In general, the coastal plain swamp sparrow tends to be less rusty-brown than the inland swamp sparrow. The plumage tends to have more gray and black and the bill is a tad larger.
Specific areas to note the differences are the:
The crown of the coastal plain swamp sparrow has a bit more black and a bit less rust than the inland bird. The nape is grayer and the back feathers have more black with less buff and rust coloration.
The rump of the coastal plain bird is a bit more olive with more extensive black centers to the feathers. The lower back is gray and olive and the tail feathers are bordered with a grayish-brown. The inland bird has a rustier tail and uppertail coverts with less black and a more medium-brown lower back.
Overall, the wings of the coastal plain bird are much less rusty, a bit darker with more gray and black in the back and less buff feather edging.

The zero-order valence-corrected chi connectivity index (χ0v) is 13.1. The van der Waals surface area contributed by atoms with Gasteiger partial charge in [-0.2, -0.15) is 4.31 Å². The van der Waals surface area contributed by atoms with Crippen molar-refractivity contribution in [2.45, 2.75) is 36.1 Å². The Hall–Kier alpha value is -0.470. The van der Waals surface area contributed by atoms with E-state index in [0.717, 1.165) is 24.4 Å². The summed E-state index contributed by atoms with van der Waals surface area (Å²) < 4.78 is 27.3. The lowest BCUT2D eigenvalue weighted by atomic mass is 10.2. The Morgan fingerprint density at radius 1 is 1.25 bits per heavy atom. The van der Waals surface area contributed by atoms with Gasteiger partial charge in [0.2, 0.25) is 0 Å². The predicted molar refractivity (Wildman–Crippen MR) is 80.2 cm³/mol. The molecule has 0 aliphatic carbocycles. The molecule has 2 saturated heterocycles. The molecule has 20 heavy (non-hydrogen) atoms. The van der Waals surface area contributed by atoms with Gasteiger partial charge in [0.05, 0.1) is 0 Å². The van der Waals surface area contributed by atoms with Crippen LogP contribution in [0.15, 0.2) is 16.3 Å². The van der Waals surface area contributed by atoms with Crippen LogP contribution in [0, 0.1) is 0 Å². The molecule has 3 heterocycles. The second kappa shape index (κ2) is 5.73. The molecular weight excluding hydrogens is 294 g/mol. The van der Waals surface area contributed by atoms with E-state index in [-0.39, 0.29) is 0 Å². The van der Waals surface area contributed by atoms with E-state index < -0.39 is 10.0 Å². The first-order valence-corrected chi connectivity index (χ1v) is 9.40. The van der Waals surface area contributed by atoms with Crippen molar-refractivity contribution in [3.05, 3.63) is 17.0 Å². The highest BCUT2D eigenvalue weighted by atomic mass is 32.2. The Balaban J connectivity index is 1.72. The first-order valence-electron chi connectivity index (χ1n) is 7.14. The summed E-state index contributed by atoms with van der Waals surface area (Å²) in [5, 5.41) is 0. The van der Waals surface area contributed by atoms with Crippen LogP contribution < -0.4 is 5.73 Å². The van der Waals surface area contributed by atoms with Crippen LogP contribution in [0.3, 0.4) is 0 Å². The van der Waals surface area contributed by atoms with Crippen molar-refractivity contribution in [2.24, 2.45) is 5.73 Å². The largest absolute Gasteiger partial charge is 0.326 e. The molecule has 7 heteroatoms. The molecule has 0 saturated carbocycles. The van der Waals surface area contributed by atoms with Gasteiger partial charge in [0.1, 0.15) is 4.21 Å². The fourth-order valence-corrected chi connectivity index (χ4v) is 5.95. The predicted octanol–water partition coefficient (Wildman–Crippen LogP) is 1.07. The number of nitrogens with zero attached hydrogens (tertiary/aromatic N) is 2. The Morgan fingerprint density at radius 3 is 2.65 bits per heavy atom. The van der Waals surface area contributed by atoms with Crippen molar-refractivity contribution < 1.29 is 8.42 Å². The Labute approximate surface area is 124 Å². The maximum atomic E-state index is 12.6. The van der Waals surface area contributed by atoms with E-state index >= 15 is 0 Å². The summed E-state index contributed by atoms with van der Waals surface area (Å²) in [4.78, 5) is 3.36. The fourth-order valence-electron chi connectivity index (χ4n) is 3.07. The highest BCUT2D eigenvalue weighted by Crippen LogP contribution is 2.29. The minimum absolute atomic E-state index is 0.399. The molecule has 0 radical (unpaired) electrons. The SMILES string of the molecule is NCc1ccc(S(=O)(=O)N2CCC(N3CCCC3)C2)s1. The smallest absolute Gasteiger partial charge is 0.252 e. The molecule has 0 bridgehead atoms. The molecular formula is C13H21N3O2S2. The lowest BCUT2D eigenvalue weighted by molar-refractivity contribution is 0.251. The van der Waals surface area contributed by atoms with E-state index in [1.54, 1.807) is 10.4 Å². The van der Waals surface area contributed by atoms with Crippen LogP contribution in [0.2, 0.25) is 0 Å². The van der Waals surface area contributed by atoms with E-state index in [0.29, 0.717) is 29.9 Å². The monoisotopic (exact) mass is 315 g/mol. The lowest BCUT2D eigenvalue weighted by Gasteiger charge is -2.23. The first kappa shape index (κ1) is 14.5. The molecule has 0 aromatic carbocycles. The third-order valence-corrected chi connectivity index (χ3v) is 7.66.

The differences in bill size and shape are subtle but the coastal plain swamp sparrow has a longer bill with a heavier base while the inland bird's bill appears more delicate.
The birds pictured above were photographed in early March on the wintering grounds—the differences in plumage are not quite so dramatic during the breeding season, however, from June to August, their ranges do not overlap.